Damarys Ocaña Perez
Damarys Ocaña Perez is Director of Editorial Content at Latina Media Ventures. She leads its magazine, Latina, the pre-eminent beauty, fashion, culture and lifestyle magazine for acculturated U.S. Hispanic women and is responsible for maintaining Latina’s voice, vision and mission across all LMV platforms.
Ocaña Perez first joined Latina as associate editor in 2004 and served in various positions, including Entertainment Editor and Writer-at-Large, before launching a freelance career in 2008. She rejoined Latina as Executive Editor in 2012 and was named Director of Editorial Content in March 2013.
She began her career as a reporter for the Miami Herald, and has written on everything from government and crime, to contemporary art and commentary for print and online publications including People, The Guardian and the New York Daily News.
Born in Havana and raised in Miami, she lives in Brooklyn with her husband and daughter.
Latest from this author
When I heard that that the first TV show ever to feature an all-Latina lead cast was about five maids—and that it was called Devious Maids, no less—I, like many of us, did a collective eye roll followed by a sigh. Why did a moment so full of promise have to come with so much baggage?
The Tony Awards nominations were announced today, and we admit we're a bit bummed that no Latinos were nominated this year (except of course the superbly talented Lin-Manuel Miranda, a previous Tony winner who wrote the music for this year's hit Broadway musical Bring It On: The Musical, which was nominated for Best Musical). Congrats to Miranda!
Her name is Elizabeth Artemis Arrow. She was born November 6 and she’s alive and well. To the many of you who prayed for my baby daughter and emailed me your well wishes: Thank you. They sustained me.
These pages were supposed to host a virtual quinceañera — a celebration of Dolores Prida’s 15 years as Latina’s advice columnist, with a special piece by the veteran writer herself. It was to be a toast to her witty, on-point, irreverent and unabashedly feminist advice on everything from getting rid of cheating boyfriends to reconnecting with Latin culture.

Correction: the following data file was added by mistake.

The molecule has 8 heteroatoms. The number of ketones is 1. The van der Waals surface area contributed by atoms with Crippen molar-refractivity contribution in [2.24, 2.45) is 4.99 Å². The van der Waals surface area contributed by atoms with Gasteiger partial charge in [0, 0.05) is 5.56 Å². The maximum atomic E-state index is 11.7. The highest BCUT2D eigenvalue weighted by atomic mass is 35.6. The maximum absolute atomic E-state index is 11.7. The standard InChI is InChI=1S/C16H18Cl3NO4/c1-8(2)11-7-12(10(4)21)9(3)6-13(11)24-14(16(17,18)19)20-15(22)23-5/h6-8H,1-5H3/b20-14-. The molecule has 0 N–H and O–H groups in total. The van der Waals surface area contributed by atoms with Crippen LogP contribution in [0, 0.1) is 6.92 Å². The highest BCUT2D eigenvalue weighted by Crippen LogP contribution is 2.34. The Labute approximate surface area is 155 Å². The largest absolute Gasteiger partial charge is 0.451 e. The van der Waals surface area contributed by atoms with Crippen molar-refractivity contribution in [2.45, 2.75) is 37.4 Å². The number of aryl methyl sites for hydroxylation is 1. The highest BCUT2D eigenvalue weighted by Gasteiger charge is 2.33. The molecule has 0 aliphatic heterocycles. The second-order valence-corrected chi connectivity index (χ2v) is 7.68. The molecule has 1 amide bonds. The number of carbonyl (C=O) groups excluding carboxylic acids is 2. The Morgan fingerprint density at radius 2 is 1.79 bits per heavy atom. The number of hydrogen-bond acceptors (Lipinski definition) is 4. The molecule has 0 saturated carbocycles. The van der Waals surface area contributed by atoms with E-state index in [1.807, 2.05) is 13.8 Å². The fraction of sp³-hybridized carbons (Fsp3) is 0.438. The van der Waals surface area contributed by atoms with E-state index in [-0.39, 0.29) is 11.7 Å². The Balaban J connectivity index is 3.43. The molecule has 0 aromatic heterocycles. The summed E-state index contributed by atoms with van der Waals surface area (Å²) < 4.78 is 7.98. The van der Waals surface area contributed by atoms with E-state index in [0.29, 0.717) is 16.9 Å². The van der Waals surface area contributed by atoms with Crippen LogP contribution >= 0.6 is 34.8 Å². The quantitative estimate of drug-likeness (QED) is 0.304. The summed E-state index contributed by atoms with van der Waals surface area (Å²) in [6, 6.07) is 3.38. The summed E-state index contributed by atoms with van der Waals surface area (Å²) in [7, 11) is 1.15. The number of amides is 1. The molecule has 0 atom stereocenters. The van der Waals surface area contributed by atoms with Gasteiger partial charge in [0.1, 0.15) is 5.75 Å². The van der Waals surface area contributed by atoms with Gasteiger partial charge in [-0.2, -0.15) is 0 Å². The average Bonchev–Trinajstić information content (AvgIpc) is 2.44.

I met Dolores Prida shortly after I joined Latina as associate editor, in 2004. She worked mostly from home but had a cubicle in our Times Square office, and she would come in about once a week, usually unannounced, to work and catch up with everyone. I was one of the many young Latinas who read her column in the magazine religiously and wondered what the woman behind the witty and wise advice would be like in person.
"Lucy, I'm home!" From Desi Arnaz on I Love Lucy to Wilmer Valderrama on That '70s Show, we're counting down the 20 most iconic Latino TV characters of all time!
Glamorous. Sexy. Fearless. Iconic. Any of these words can be used to describe an actress, but put them all together, add lots of talent, a penchant for ballsy roles and a little off-screen drama and you've built a big-screen goddess. From silent film stars to action-flick babes, these 20 Latina actresses have more than proved through their work, style and sass that they belong in the same Hollywood pantheon as Marilyn Monroe and Audrey Hepburn.
Today would have been Desi Arnaz’s 95th birthday. The Cuban-born musican and television pioneer had a remarkable life and career. Here’s a look at some things you might not know.
He was born into money:
This big hunk of a Spanish man turns 43 today! With a career that just keeps getting better (we can’t wait for his turn as a Bond villain in Skyfall later this year!) and a lovely wife (Penelope Cruz) and son (Leo), it looks like life is better than ever for the actor. Here, we look back at his best roles as we wait for more to come.
Happy Birthday, Javier!
We're rooting for Argentinean actress Berenice Bejo (The Artist) and Mexican actor Demian Bichir (A Better Life) to take home the golden statuettes at this Sunday's Academy Awards. But while we wait for the Oscars to start, let's take a look back at those who have already grabbed the ultimate prize in Hollywood in major categories.
And the Oscar went to...
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